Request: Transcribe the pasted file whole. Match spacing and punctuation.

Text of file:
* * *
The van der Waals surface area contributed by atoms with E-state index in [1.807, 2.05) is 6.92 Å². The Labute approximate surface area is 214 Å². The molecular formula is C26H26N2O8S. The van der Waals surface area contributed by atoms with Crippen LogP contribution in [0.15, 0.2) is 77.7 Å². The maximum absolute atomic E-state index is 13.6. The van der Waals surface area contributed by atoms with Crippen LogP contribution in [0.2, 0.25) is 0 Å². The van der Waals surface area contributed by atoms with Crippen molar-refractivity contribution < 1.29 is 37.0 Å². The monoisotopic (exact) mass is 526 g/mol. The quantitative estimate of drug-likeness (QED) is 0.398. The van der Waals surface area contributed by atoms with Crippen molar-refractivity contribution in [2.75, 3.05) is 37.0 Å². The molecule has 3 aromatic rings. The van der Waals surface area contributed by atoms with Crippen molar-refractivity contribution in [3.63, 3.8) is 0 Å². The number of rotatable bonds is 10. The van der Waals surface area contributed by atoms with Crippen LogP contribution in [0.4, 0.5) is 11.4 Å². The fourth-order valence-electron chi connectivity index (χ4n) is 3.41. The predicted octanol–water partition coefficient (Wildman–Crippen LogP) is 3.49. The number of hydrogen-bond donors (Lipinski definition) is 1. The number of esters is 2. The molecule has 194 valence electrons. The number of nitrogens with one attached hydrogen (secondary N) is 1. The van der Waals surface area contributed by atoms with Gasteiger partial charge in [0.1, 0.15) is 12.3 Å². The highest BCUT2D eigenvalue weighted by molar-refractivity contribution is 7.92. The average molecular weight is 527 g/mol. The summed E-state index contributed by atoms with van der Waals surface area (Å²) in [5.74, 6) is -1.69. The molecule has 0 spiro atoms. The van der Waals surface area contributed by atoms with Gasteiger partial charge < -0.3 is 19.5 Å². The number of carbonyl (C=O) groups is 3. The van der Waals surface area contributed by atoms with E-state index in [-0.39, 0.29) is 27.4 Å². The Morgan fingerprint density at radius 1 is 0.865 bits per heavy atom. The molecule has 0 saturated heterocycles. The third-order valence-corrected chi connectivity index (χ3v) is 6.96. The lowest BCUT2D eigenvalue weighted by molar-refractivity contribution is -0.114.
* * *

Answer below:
The van der Waals surface area contributed by atoms with E-state index in [1.807, 2.05) is 6.92 Å². The Labute approximate surface area is 214 Å². The molecular formula is C26H26N2O8S. The van der Waals surface area contributed by atoms with Crippen LogP contribution in [0.15, 0.2) is 77.7 Å². The maximum absolute atomic E-state index is 13.6. The van der Waals surface area contributed by atoms with Crippen LogP contribution in [0.2, 0.25) is 0 Å². The van der Waals surface area contributed by atoms with Crippen molar-refractivity contribution < 1.29 is 37.0 Å². The monoisotopic (exact) mass is 526 g/mol. The quantitative estimate of drug-likeness (QED) is 0.398. The van der Waals surface area contributed by atoms with Crippen molar-refractivity contribution in [2.75, 3.05) is 37.0 Å². The molecule has 3 aromatic rings. The van der Waals surface area contributed by atoms with Crippen molar-refractivity contribution in [3.63, 3.8) is 0 Å². The number of rotatable bonds is 10. The van der Waals surface area contributed by atoms with Crippen LogP contribution in [0.4, 0.5) is 11.4 Å². The fourth-order valence-electron chi connectivity index (χ4n) is 3.41. The predicted octanol–water partition coefficient (Wildman–Crippen LogP) is 3.49. The number of hydrogen-bond donors (Lipinski definition) is 1. The number of esters is 2. The molecule has 194 valence electrons. The number of nitrogens with one attached hydrogen (secondary N) is 1. The van der Waals surface area contributed by atoms with Gasteiger partial charge in [0.1, 0.15) is 12.3 Å². The highest BCUT2D eigenvalue weighted by molar-refractivity contribution is 7.92. The average molecular weight is 527 g/mol. The summed E-state index contributed by atoms with van der Waals surface area (Å²) in [5.74, 6) is -1.69. The molecule has 0 spiro atoms. The van der Waals surface area contributed by atoms with Gasteiger partial charge < -0.3 is 19.5 Å². The number of carbonyl (C=O) groups is 3. The van der Waals surface area contributed by atoms with E-state index in [-0.39, 0.29) is 27.4 Å². The Morgan fingerprint density at radius 1 is 0.865 bits per heavy atom. The molecule has 0 saturated heterocycles. The third-order valence-corrected chi connectivity index (χ3v) is 6.96. The lowest BCUT2D eigenvalue weighted by molar-refractivity contribution is -0.114.